Certain players on Xbox consoles encountered an error while connecting an unlicensed controller to their console. The Xbox error, with error code 0x82d60002, informs the player that their accessory is not supported. It goes on to share a date after which the Xbox console will block the controller from use. According to an Xbox support article about error 0x82d60002, this is 2 weeks after the error first appeared. Blocking certain accessories may affect adaptive controller setups on Xbox consoles.
Adaptive controller setups
While Xbox and their licensed partners provide great accessibility options, the policy change could affect some adapters. Players use adapters like the Titan Two and Brook’s Wingman XB 2 to connect controllers that would not otherwise work on a system. While this is often for preference and sometimes for competitive advantage, their most impactful uses involve accessibility.
As a longtime Titan 2 and Brook UFB player, either for #accessibility (the former) and personal preference and multi-system support (the latter), I’m honestly pretty worried as to what might happen with this. I may not be able to stream @Xbox games with sighted assistance soon!SightlessKombat on Twitter / X
When blocking adapters like these from use, it might mean players’ existing adaptive gaming setups no longer function. Aside from the obvious accessibility concerns, this also touches on the financial implications. Gaming is an expensive hobby, even more so to many disabled players. Whether it’s an adaptive gaming setup that may lose its function, or simply controllers that are cheaper to buy than their premium counterparts, the policy change may affect disabled players disproportionately.
When everybody plays, we all win… but not like this
It’s not quite clear what the reasoning behind this unexpected policy change is. At least in part it contradicts the Xbox mantra of “when everybody plays, we all win”. Probably it’s a financial decision, or less likely an anti-cheat measure for competitive multiplayer gaming. For the latter I would argue it should be left up to developers to detect and block these controllers. Of course I would rather not see this kind of exclusion at all, especially not platform-wide affecting offline and single player experiences as well. It would also be contradictory to the already licensed controllers that might give a competitive edge, such as those from 8BitDo, with turbo functions.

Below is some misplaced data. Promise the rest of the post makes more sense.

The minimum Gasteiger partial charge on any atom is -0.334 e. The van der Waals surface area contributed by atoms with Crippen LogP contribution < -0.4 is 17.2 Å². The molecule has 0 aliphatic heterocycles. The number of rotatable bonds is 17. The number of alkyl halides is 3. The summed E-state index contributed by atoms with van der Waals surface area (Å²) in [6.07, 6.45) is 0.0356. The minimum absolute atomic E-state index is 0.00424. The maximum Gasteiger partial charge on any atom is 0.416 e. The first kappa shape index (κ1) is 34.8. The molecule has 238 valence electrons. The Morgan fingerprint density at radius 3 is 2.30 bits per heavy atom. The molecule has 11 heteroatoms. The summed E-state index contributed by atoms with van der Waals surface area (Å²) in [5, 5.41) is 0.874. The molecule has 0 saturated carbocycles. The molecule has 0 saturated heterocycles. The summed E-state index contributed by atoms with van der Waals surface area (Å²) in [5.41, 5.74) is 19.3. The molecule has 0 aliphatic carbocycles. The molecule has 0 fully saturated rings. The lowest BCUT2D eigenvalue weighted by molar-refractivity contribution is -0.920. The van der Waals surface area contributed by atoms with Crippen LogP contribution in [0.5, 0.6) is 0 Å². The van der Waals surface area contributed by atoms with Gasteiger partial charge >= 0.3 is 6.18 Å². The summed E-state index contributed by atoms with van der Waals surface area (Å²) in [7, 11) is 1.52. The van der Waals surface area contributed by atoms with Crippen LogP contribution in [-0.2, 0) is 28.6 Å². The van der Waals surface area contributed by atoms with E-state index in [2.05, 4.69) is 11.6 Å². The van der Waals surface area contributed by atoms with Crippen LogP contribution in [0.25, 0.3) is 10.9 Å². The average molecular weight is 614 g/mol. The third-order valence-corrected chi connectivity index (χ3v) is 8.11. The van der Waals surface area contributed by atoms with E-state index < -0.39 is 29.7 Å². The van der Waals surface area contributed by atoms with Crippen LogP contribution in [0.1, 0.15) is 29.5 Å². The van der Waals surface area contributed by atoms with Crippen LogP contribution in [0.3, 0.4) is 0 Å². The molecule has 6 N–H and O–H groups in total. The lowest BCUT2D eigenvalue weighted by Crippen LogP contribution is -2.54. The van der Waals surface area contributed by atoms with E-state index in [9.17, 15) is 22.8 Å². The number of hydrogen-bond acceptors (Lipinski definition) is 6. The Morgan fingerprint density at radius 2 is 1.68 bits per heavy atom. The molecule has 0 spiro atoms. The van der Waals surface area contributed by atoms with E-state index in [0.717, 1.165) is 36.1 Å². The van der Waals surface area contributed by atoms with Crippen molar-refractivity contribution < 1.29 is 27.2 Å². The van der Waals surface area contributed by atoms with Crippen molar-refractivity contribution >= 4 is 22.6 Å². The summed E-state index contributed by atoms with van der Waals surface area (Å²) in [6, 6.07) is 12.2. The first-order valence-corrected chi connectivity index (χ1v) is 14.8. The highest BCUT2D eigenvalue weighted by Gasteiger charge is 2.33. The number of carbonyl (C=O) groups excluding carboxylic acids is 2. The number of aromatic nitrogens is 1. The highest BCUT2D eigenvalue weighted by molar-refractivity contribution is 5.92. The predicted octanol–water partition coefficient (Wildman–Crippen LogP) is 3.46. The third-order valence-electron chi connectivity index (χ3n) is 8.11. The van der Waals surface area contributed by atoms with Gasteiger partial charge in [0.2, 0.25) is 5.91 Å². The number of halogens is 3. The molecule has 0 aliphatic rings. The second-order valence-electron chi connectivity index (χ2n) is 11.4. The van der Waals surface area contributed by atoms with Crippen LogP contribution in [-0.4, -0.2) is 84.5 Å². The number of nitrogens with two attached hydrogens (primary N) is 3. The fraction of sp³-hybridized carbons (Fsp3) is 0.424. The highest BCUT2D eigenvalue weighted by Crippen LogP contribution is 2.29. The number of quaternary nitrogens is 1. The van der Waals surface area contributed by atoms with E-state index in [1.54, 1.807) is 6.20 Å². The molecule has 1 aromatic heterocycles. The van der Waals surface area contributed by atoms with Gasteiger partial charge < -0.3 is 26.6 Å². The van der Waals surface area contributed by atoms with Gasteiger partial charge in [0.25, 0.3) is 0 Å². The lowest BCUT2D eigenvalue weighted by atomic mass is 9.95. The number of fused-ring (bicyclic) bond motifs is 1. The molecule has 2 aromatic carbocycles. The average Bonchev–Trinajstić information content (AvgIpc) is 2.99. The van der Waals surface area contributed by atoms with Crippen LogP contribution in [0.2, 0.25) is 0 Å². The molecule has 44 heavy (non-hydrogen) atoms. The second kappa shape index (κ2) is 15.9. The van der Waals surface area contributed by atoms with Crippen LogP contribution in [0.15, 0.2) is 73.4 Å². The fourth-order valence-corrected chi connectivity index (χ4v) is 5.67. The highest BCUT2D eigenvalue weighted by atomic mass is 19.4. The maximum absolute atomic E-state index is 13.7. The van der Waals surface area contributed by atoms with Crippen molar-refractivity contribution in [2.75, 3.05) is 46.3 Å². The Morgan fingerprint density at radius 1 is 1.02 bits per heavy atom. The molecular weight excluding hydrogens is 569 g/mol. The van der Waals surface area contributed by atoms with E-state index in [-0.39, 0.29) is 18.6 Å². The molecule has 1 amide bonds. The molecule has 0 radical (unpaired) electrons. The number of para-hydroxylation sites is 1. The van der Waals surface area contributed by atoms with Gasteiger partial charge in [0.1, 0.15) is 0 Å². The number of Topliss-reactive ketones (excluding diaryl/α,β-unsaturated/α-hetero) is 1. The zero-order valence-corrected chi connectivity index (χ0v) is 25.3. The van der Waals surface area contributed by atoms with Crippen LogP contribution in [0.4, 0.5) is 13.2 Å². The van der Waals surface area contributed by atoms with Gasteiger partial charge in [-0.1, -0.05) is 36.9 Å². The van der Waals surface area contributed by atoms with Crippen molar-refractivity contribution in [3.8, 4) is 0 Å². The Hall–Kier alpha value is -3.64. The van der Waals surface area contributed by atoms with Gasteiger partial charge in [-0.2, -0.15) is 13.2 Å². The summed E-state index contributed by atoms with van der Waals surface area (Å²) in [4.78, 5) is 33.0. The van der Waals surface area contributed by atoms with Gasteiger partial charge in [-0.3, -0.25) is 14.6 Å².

An article on Windows Central mentions Microsoft might be making it easier for (licensed) manufacturers to produce wireless controllers. While this would be a positive future policy change, it hardly offsets the negative impact that could now block controllers on Xbox consoles. We will be keeping an eye on this.
Update: changed text on support page
The support page now confirms that players will not be impacted if they do not encounter the error. It also clarifies that there is no impact to players using the Xbox Adaptive Controller regardless of the peripherals plugged into its USB and 3.5mm ports. Sadly this doesn’t tell us much more than we knew, nor do we have a better understanding of how unauthorized accessories can compromise the gaming experience on Xbox consoles. Clear communication is important, and we would very much like to learn how this policy is intended to accommodate for adaptive gaming setups that may use or depend on unlicensed peripherals.